Australian Greens Senators Rachel Siewert and Pete Whish-Wilson have supported the Senate Inquiry report into Industry structures and systems governing levies on grass-fed cattle, and tabled some additional comments to the Committee to address issues that will have long term bearings on the industry.
"The Greens understand the importance of supporting farmers and graziers to ensure that their industries and communities remain viable in the years ahead," Senator Rachel Siewert, Australian Greens agriculture spokesperson said today.
"Through the Committee process and our own consultations, we have sought to work closely with farmers and industry groups to hear and address their concerns. The Committee heard that low returns to grass-fed cattle producers and high costs of production, including the challenges of drought, have led to questions about the role and effectiveness of a grass-fed cattle levy investment in the areas of research and development (R&D) and marketing.
"During the Inquiry, the evidence presented to the committee raised concerns about the return received for levy investment, the representation of their sector and their ability to influence the decision making process in regard to levy investments.
"The levy system is a complex one, and the committee has made a number of recommendations to address concerns raised during in the inquiry. The recommendations include that a producer-owned body be established by legislation to utilise R&D and marketing components of the levy, and that a cost-effective, automated cattle transaction levy system be developed," said Senator Siewert.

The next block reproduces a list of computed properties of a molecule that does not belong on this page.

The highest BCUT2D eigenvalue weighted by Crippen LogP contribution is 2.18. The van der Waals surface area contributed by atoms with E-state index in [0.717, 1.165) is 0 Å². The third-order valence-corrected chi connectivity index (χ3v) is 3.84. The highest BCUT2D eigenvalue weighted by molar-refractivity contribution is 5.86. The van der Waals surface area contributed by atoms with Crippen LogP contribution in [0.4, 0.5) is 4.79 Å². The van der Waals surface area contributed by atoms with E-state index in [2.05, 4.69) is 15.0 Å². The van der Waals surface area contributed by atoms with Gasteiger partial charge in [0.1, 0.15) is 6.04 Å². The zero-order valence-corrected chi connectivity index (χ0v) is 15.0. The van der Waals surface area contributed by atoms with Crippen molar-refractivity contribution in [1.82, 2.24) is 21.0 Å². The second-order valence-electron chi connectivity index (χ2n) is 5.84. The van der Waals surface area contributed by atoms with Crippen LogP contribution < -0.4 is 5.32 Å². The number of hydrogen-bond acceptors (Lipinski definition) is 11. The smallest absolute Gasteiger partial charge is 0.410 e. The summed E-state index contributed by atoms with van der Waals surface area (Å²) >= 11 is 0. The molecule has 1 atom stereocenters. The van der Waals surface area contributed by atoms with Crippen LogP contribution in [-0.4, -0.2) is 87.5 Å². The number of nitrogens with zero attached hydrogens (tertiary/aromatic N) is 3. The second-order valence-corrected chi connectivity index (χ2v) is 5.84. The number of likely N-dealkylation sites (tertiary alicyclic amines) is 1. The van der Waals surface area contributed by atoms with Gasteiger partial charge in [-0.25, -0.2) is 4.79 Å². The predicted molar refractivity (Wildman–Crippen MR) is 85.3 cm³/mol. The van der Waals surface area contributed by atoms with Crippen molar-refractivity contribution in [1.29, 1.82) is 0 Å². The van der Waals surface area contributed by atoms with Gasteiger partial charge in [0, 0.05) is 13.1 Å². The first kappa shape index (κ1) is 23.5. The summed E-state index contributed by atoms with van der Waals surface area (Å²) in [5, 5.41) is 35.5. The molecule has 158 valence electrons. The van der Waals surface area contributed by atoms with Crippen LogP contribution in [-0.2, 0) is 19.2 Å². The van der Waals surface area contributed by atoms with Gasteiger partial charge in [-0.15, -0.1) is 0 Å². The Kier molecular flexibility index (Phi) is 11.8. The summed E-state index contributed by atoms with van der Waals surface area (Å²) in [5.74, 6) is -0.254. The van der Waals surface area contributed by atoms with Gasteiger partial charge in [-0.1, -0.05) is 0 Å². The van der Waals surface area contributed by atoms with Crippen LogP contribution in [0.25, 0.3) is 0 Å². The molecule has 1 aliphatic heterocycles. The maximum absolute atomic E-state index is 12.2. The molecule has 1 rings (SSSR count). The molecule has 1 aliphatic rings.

Greens Senator for Tasmania, Peter Whish-Wilson said today that some obvious additional issues that impact low returns to farm gate prices, were not included in the terms of reference and should be addressed by a future inquiry.
"Low real returns in farm gate prices in Australia are not just related to inefficiencies in the meat industry and levy structure, but are also likely to be related to high market concentration power in both the processing and retail industry. We believe these issues should be examined at an additional Senate Inquiry," Senator Peter Whish-Wilson said.
"The Greens also hope that any new producer group uses its levy pool to fund more innovation, marketing and research incentives for producers. This will assist them to move up the value chain, to develop their own brands and direct-to-market distribution networks as a means of addressing the concentration of market power in the retail distribution networks.
"Other issues, including the use of levy funds to help the development of enhanced processing capacity in Northern Australia as a means to mitigate the market and operational risks posed by live cattle exports could also be examined by the Committee at a later date," Senator Whish-Wilson concluded.